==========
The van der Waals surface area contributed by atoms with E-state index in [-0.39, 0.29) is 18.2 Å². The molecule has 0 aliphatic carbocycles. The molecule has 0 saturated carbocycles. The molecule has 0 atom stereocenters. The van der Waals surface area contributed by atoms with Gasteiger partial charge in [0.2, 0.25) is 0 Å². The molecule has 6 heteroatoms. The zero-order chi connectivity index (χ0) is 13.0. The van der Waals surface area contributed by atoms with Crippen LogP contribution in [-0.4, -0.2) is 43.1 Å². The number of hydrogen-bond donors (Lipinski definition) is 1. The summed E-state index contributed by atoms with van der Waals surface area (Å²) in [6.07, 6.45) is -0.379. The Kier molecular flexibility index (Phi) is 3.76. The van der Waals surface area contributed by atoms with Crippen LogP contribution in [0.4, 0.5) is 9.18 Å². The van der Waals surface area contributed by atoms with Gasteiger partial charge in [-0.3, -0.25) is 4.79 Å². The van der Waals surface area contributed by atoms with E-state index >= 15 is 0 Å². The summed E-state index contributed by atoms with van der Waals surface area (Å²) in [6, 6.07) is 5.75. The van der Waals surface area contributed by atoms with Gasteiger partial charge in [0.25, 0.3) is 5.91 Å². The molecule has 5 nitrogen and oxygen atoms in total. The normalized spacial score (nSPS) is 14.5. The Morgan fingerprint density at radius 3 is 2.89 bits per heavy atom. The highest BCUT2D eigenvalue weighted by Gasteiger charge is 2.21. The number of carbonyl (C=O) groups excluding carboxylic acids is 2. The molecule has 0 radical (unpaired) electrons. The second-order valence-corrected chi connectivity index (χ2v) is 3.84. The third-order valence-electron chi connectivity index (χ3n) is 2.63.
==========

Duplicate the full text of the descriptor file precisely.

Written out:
The van der Waals surface area contributed by atoms with E-state index in [-0.39, 0.29) is 18.2 Å². The molecule has 0 aliphatic carbocycles. The molecule has 0 saturated carbocycles. The molecule has 0 atom stereocenters. The van der Waals surface area contributed by atoms with Gasteiger partial charge in [0.2, 0.25) is 0 Å². The molecule has 6 heteroatoms. The zero-order chi connectivity index (χ0) is 13.0. The van der Waals surface area contributed by atoms with Crippen LogP contribution in [-0.4, -0.2) is 43.1 Å². The number of hydrogen-bond donors (Lipinski definition) is 1. The summed E-state index contributed by atoms with van der Waals surface area (Å²) in [6.07, 6.45) is -0.379. The Kier molecular flexibility index (Phi) is 3.76. The van der Waals surface area contributed by atoms with Crippen LogP contribution in [0.4, 0.5) is 9.18 Å². The van der Waals surface area contributed by atoms with Gasteiger partial charge in [-0.3, -0.25) is 4.79 Å². The van der Waals surface area contributed by atoms with E-state index >= 15 is 0 Å². The summed E-state index contributed by atoms with van der Waals surface area (Å²) in [6, 6.07) is 5.75. The van der Waals surface area contributed by atoms with Gasteiger partial charge in [0.25, 0.3) is 5.91 Å². The molecule has 5 nitrogen and oxygen atoms in total. The normalized spacial score (nSPS) is 14.5. The Morgan fingerprint density at radius 3 is 2.89 bits per heavy atom. The highest BCUT2D eigenvalue weighted by Gasteiger charge is 2.21. The number of carbonyl (C=O) groups excluding carboxylic acids is 2. The molecule has 0 radical (unpaired) electrons. The second-order valence-corrected chi connectivity index (χ2v) is 3.84. The third-order valence-electron chi connectivity index (χ3n) is 2.63.